Motorbike Users Safety Enhancement
Motorcycle Users Safety Enhancement Project
Despite representing a small part of the road users (e.g. 2% of the traffic in France) the percentage of motorcyclists in the total deaths is the highest of the VRUs (World road deaths in 2010: 23% PTWs, 22% pedestrian and 5% Cyclist). A motorcyclist is between 9 to 30 times more likely to be killed in a traffic crash than a driver (OECD, 2015). However, thanks to the new technologies available in the automotive industry the safety of powered two-wheeler users can be considerably improved.
Knowing the importance of Euro NCAP in motivating the OEMs to invest in safety, in May 2016 the Interior Minister Mr. Bernard Cazeneuve and the Transport Minister Mrs. Ségolène Royal wrote a letter to Euro NCAP claiming for a safety rating. At the beginning of 2017 Euro NCAP included the scenarios with motorcycles in their Roadmap 2020/2025.
How will it be possible to evaluate the systems without the necessary tools to do so? Which tools have to be developed? Which will be the best systems to avoid the accidents? Will it generate new accidents? What about ADAS systems in the motorcycle? Is it feasible to perform real test to assess the systems?
The aim of this project was to answer these issues and to provide the OEMs and TIERs1 the tools that will enable them to develop and evaluate their systems. A first task consisted in studying the main accident scenarios and possible systems that could help to avoid them or, at least, reduce their consequences. Simultaneously, tools enabling to improve these systems and to evaluate their performances were developed.
- Accidentology study
- European databases
- Cluster analysis to identify main accident configurations.
- National and In-depth databases
- Development of a motorcycle target with 4activeSystems
- Study of the different RCS of several motorcycles
- Workshops with the industry to validate the target
- Collaboration with propulsion system manufacturers for the development of their products.
- Workshops with the industry to validate the different platforms.
- Creation of a protocol for the evaluation of ADAS systems addressing motorcycles.
- Definition of the test procedures for each scenario
The characteristics of accidents between different European countries are not necessarily the same.
One of the first objectives of the MUSE project was to study the major European countries, in terms of riders deaths, to see possible differences or similarities.
This has been a complex job due to variations between countries in terms of accident registration and the amount of detail of national databases.
In a second step, a study of most of the In-depth databases available in Europe was carried out in order to know the maximum of details of the accident scenarios identified as the most usual.
This work has identified the main accident scenarios between passenger vehicles and motorcycles as well as showed up the differences between European countries.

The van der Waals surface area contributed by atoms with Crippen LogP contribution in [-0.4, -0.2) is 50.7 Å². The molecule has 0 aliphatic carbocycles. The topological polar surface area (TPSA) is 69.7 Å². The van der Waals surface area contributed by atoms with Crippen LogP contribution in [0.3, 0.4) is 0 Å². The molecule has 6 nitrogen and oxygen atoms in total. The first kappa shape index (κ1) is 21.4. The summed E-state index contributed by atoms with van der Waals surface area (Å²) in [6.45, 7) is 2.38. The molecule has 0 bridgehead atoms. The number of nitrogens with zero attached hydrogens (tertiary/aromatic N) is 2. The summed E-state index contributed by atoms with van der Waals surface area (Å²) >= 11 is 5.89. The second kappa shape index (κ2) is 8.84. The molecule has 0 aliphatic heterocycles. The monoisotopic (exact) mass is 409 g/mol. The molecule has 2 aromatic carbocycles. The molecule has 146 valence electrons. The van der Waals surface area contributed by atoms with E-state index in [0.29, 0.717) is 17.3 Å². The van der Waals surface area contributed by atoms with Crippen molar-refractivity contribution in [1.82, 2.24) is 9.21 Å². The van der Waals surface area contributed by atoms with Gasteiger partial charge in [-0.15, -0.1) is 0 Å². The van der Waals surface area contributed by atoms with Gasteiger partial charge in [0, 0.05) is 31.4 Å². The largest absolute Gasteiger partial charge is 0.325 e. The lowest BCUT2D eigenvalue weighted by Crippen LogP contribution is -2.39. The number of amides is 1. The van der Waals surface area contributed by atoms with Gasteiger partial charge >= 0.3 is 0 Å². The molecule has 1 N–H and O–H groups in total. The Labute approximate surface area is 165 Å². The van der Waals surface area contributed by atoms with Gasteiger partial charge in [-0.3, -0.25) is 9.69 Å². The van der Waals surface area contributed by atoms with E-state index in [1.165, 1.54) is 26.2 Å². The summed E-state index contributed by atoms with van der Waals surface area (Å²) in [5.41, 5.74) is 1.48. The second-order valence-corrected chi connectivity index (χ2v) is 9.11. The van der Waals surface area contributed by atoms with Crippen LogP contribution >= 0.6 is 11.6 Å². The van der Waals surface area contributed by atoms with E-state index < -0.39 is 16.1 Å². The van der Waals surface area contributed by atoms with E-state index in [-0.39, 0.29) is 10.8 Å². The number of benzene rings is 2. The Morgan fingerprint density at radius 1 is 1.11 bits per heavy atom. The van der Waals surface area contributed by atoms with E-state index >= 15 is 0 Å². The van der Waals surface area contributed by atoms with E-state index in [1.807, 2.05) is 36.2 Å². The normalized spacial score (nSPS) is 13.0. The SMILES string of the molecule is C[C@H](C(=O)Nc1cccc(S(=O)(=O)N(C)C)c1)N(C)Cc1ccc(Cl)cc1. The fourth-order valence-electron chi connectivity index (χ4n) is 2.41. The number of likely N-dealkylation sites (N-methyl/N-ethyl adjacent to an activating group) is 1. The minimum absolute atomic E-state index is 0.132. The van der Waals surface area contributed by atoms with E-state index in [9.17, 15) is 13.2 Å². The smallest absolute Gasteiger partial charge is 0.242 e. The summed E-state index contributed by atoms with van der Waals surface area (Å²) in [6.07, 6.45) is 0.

The countries considered in the study represent 75% of the fatal victims in Europe, that allows us to draw conclusions at the European level.
In order to be able to evaluate the performance of the different sensors and systems, it is essential to develop the necessary testing tools. It is for this reason that in the project we have defined the specifications that a target must meet to be considered representative of a real motorcycle.
These characteristics are not limited to the purely visual aspect but also to the radar reflectivity or Lidar detection characteristics. Indeed, these two sensor technologies are essential for the operation of ADAS systems.
Beyond detection requirements, the target must also be flexible enough to be impacted at high speed in the development of the system and at the same time resilient enough to ensure an acceptable duration of use.
More than a dozen workshops were organized in collaboration with the industry and 4activesystems in order to succeed in this work.
Thanks to previous studies we knew that the speed of the bike was an important variable of accidents. It was therefore necessary to study whether the solutions on the market were able to meet the requirements of WP1.
These propulsion systems must be able to reproduce the scenarios while respecting the detection characteristics of the target.
In the context of Euro NCAP or regulatory tests, where these systems may be brought into use, it is essential to ensure repeatability. For this reason, discussions between industry and platform providers took place to find a compromise.
Taking into account the main scenarios obtained in WP1, the limitations of the current propulsion systems studied in WP3 and the ADAS systems identified as the most appropriate in WP5, test protocols have been created in order to evaluate the system’s performances.
The ultimate goal of these protocols is to serve as basis for future Euro NCAP PTW 2022 protocols.
In a first place, we presented the state of the art of existing ADAS solutions in cars, motorcycles and current intercommunication solutions between vehicles and between vehicles and infrastructure.
This allowed us to evaluate their potential to avoid or mitigate the accident scenarios obtained in WP1 and their possible influence on the generation of new accident scenarios.
In a second part, we studied whether the current systems covered the accident scenarios that we had obtained and we thought about the possible new technologies and their effectiveness.